Science / Technology - Lecture/Discussion - WPI Only
Monday, November 5, 2012
4:00 PM-5:00 PM
Despite tremendous advances in the recognition and management of risk factors for atheromatous disease as well as the treatment of acute events, it remains responsible for substantial morbidity and mortality in the Western world and is an increasing problem in China and the Far East. This involves multiple vascular beds including the coronary, carotid, intracranial, aortic or peripheral territories.
Focusing on the prevention of stroke, until recently the risk of carotid disease in symptomatic patients was determined by simple luminal measurements based conventional angiography, all on more subjective changes in Doppler ultrasound measurements which would establish whether a patient should undergo carotid endarterectomy or optimal medical therapy. Developments in MR and CT over the past decade have given us alternative tools to measure luminal stenosis which have reduced risks when compared with conventional X ray angiography. The relentless progression of faster, more robust sequences and contrast agents have only recently allowed us to assess plaque itself, rather than its effect on the degree of stenosis. We are now able to image individual plaque components including the fibrous cap, lipid core and haemorrhage.
The current goal is to be better able to characterise plaque risk, whether it is in the carotid, coronary or peripheral vasculature. MR imaging of the carotid is feasible due to its size and superficial position, equivalent reproducible imaging of the coronary arteries being considerably more challenging. Although the carotid artery may be viewed as a surrogate for disease in the coronaries, this is probably an oversimplification. Nevertheless it remains an important and practical target.
Our understanding of the natural history of atheroma development continues to grow. Whilst the assessment of risk is aided by the quantification of individual morphological components in plaque viewed with MR, it has been difficult to image true plaque function. We can use MR to assess the contribution of local flow dynamics and the individual components of plaque to produce maps of stress in a specific patient. In addition, enticing studies of plaque activity demonstrated by FDG PET have shown that it is possible to image inflammatory activity in man. We now have MR contrast agents that are taken up by macrophages and are visible with high-resolution MR. We are also able to image not only individual plaque structure, but also function allowing an improved understanding of why two patients will identical degrees of luminal stenosis may have completely different degrees of vulnerability; why one patient should be symptomatic and the other asymptomatic. Indeed the interactions between biomechanical stresses and inflammation are probably extremely complex as it is not yet possible to define the initiating process and their interactions.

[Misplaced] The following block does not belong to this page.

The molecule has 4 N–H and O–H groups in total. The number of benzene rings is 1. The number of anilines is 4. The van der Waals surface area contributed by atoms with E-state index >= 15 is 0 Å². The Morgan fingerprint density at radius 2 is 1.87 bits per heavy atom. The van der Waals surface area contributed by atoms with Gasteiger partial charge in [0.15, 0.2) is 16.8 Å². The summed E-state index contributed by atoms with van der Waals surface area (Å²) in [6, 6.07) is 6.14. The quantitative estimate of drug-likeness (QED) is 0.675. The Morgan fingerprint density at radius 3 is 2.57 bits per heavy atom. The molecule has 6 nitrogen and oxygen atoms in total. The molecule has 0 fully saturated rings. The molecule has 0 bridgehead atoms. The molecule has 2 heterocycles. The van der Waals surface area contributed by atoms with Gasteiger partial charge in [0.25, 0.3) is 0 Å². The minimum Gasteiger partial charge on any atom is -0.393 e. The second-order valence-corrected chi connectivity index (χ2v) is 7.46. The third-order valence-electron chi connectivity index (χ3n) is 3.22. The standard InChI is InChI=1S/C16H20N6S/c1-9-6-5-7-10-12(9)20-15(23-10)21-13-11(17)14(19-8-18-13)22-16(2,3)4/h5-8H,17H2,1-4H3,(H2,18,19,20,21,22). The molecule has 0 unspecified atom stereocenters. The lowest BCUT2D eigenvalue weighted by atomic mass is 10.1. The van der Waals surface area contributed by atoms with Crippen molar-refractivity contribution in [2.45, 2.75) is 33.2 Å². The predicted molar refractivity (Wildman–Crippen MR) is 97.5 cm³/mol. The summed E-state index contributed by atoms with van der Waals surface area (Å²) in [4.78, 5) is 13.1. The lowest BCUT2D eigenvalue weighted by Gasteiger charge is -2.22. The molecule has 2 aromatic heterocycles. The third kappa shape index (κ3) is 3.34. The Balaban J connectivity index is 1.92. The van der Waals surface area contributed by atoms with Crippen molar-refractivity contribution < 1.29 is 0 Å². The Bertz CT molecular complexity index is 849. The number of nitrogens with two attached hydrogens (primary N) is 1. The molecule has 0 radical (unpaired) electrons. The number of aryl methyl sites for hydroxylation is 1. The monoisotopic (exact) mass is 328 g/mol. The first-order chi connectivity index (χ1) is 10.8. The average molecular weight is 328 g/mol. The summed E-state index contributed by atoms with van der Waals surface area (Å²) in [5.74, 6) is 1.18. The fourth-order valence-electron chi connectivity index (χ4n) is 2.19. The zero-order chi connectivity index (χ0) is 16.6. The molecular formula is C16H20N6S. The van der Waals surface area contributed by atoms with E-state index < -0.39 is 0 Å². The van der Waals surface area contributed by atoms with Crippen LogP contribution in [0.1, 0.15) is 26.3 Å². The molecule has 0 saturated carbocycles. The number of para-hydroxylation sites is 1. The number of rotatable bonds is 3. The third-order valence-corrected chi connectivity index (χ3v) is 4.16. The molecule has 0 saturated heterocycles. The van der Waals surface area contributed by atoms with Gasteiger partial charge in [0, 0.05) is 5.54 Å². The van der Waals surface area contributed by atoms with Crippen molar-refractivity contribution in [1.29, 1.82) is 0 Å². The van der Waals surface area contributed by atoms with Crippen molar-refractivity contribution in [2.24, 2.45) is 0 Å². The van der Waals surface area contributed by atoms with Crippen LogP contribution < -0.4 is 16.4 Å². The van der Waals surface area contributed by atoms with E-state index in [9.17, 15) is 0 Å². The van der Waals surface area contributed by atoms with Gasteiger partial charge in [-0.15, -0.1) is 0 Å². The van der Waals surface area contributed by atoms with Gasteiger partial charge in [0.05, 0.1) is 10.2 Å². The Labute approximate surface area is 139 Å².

Biomedical engineering presents tremendous opportunities for the identification of vulnerable plaques. Whilst there has been a major focus on plaque stress, other biomechanical properties such as fatigue may also play a part in determining risk.
There have been tremendous advances in our ability to access plaque vulnerability using MR over the last few years. The challenge is to validate these techniques in the carotid and to take them into the coronary as the relentless progress of technology continues.
Suggested Audiences: Adult, College
Last Modified: September 12, 2012 at 9:05 AM